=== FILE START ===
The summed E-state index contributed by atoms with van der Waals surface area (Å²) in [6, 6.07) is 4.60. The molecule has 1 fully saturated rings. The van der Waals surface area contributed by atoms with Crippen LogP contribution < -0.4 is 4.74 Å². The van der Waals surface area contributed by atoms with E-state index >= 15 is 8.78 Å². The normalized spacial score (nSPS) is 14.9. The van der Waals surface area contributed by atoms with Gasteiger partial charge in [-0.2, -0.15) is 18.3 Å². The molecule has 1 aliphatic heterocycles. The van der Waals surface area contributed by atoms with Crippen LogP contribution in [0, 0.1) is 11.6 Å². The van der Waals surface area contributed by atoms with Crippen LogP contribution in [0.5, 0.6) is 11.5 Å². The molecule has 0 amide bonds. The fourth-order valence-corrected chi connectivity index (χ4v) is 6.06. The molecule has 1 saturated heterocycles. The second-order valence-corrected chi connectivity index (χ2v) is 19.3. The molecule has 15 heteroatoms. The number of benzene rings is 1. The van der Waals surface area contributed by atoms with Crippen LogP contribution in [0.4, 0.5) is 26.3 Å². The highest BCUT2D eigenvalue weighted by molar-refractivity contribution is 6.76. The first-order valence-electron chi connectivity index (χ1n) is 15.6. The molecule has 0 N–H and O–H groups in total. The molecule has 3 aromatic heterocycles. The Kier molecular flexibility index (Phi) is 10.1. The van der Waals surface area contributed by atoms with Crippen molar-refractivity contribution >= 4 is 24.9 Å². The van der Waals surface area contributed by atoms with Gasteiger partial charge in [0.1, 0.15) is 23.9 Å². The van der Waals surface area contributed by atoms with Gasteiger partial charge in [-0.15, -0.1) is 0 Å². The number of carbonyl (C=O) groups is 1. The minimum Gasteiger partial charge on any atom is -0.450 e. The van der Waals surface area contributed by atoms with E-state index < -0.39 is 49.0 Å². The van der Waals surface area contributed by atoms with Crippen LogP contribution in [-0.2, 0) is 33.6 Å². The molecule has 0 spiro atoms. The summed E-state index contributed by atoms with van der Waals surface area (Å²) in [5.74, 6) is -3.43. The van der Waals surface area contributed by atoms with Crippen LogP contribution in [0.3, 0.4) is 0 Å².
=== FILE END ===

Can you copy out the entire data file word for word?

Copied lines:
The summed E-state index contributed by atoms with van der Waals surface area (Å²) in [6, 6.07) is 4.60. The molecule has 1 fully saturated rings. The van der Waals surface area contributed by atoms with Crippen LogP contribution < -0.4 is 4.74 Å². The van der Waals surface area contributed by atoms with E-state index >= 15 is 8.78 Å². The normalized spacial score (nSPS) is 14.9. The van der Waals surface area contributed by atoms with Gasteiger partial charge in [-0.2, -0.15) is 18.3 Å². The molecule has 1 aliphatic heterocycles. The van der Waals surface area contributed by atoms with Crippen LogP contribution in [0, 0.1) is 11.6 Å². The van der Waals surface area contributed by atoms with Crippen LogP contribution in [0.5, 0.6) is 11.5 Å². The molecule has 0 amide bonds. The fourth-order valence-corrected chi connectivity index (χ4v) is 6.06. The molecule has 1 saturated heterocycles. The second-order valence-corrected chi connectivity index (χ2v) is 19.3. The molecule has 15 heteroatoms. The number of benzene rings is 1. The van der Waals surface area contributed by atoms with Crippen LogP contribution in [0.4, 0.5) is 26.3 Å². The highest BCUT2D eigenvalue weighted by molar-refractivity contribution is 6.76. The first-order valence-electron chi connectivity index (χ1n) is 15.6. The molecule has 0 N–H and O–H groups in total. The molecule has 3 aromatic heterocycles. The Kier molecular flexibility index (Phi) is 10.1. The van der Waals surface area contributed by atoms with Crippen molar-refractivity contribution >= 4 is 24.9 Å². The van der Waals surface area contributed by atoms with Gasteiger partial charge in [0.1, 0.15) is 23.9 Å². The van der Waals surface area contributed by atoms with Gasteiger partial charge in [-0.15, -0.1) is 0 Å². The number of carbonyl (C=O) groups is 1. The minimum Gasteiger partial charge on any atom is -0.450 e. The van der Waals surface area contributed by atoms with E-state index < -0.39 is 49.0 Å². The van der Waals surface area contributed by atoms with Crippen LogP contribution in [-0.2, 0) is 33.6 Å². The molecule has 0 spiro atoms. The summed E-state index contributed by atoms with van der Waals surface area (Å²) in [5.74, 6) is -3.43. The van der Waals surface area contributed by atoms with Crippen LogP contribution in [0.3, 0.4) is 0 Å².